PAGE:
A Month-Long Series on Information You Should Know about Mesothelioma
This month, we will explore mesothelioma in a series dedicated to the lifecycle of mesothelioma. This lifecycle will include discussions in phases of the disease and also discussions involving a victim’s legal rights and what type of legal representation is the best for successful trial or settlement.
Articles in Section I will include discussions on asbestos exposure, mesothelioma symptoms and the effects of the disease on the veteran community with asbestos on navy ships and veterans with mesothelioma.
Articles in Section II will provide information on receiving a diagnosis of mesothelioma, mesothelioma prognosis, malignant mesothelioma and the types of mesothelioma such as peritoneal mesothelioma.
Articles in Section III will detail how to find a mesothelioma attorney. There are many types of asbestos law firms fighting these types of tort cases. Any victim of mesothelioma should know it is important to recognize the characteristics to look for when securing an asbestos cancer lawyer, mesothelioma lawyer, an asbestos law firm or any attorney for mesothelioma.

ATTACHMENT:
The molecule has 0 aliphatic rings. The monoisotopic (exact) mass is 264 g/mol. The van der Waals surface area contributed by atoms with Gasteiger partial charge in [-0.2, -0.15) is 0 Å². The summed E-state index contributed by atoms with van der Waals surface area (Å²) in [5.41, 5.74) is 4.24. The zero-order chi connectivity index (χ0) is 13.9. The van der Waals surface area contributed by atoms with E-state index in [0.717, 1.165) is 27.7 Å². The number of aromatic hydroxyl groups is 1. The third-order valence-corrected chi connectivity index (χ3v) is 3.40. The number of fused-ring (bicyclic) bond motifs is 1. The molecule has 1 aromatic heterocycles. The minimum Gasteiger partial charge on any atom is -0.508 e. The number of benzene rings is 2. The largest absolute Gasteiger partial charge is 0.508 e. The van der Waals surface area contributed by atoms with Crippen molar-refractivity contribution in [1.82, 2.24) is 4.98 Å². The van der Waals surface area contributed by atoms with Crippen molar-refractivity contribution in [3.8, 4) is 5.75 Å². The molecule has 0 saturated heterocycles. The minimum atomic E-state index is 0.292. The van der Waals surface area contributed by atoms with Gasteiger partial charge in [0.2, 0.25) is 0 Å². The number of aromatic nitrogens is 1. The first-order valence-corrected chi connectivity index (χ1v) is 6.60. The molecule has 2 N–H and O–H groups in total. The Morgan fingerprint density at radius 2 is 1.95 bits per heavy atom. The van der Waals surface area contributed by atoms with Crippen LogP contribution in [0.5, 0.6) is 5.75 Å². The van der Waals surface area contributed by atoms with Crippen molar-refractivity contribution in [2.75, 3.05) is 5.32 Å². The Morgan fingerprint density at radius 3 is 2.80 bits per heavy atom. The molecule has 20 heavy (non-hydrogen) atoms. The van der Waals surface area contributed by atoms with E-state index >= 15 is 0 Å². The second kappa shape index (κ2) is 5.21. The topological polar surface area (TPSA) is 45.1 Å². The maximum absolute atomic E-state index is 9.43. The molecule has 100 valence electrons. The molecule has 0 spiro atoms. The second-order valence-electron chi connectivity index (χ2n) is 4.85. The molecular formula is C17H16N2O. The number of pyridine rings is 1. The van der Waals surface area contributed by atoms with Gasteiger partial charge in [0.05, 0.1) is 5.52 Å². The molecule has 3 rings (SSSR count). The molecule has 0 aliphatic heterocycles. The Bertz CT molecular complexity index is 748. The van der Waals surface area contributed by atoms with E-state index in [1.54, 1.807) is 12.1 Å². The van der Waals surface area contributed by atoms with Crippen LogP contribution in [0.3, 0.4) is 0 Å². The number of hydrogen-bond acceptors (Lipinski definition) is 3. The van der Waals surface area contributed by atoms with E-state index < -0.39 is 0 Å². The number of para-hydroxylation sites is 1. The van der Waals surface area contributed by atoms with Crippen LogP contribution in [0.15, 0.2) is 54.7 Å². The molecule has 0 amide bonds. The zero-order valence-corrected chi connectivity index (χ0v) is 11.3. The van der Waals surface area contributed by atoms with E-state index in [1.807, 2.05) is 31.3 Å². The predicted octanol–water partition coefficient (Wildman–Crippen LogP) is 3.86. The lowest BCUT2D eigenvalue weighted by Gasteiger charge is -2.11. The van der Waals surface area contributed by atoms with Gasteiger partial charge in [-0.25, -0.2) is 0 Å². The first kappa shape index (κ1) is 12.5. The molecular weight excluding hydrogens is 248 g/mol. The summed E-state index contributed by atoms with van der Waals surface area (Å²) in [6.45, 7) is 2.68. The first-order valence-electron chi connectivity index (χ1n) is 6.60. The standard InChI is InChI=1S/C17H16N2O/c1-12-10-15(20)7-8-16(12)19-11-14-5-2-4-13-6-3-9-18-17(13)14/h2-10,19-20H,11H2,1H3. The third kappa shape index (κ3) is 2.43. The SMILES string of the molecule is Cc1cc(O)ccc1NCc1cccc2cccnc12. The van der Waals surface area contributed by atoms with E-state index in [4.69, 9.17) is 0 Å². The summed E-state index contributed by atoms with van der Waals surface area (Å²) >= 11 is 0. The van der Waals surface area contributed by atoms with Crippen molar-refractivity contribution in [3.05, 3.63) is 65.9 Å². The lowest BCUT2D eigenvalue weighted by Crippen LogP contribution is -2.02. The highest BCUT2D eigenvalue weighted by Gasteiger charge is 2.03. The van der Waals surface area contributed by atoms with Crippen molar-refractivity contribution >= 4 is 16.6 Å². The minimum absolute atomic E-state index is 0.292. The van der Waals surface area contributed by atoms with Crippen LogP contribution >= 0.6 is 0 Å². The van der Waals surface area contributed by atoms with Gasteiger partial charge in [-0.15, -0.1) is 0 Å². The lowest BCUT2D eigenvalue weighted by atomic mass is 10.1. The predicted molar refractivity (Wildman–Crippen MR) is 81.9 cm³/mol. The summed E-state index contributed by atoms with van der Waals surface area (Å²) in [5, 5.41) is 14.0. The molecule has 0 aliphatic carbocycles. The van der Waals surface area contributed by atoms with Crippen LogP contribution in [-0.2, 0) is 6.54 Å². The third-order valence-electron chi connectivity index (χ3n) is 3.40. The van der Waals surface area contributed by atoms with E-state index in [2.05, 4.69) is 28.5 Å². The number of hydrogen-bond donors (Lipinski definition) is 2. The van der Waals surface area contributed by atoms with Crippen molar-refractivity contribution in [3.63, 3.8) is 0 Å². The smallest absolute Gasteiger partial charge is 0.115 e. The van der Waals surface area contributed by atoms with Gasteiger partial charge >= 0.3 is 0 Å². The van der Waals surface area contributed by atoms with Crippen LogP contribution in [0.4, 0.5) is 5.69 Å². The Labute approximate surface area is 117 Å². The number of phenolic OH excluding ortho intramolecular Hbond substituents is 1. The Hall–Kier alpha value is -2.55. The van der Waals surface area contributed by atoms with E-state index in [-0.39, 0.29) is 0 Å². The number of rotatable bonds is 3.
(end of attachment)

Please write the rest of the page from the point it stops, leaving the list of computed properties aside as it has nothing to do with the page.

Articles in Section IV will discuss information pertaining to the mesothelioma survival rate and mesothelioma life expectancy. Both topics are difficult to embrace but necessary to know so that affairs can be put in order.
All articles in this series are designed to provide you with helpful information in dealing with mesothelioma.
Section I: Peritoneal Mesothelioma Is a Serious Diagnosis – Make Sure You are Prepared
Patients will ask how asbestos causes peritoneal mesothelioma. There are two ways that are still in hypothesis form as to how this occurs: by inhaling the microscopic fibers that then travel through the lymph node system to the peritoneal cavity; or by actually ingesting the fibers so that they work themselves into the cavity of the peritoneal region and peritoneum.
There are two parts that make up the peritoneum – the parietal and visceral. The parietal peritoneum covers the abdominal cavity and the viscera peritoneum covers the internal organs and the intestinal tract. When mesothelioma cancer cells affect these areas, vital organs are in jeopardy. The normal function of cells lining these organ involves the secretion of fluid to allow the organs to move against one another. The cancer can cause these cells to overproduce fluids and this creates a build-up of excess fluid.
This is an extremely rare cancer – only 100-500 cases are diagnosed in the United States on an annual basis and this only accounts for 30% of the total mesothelioma cases.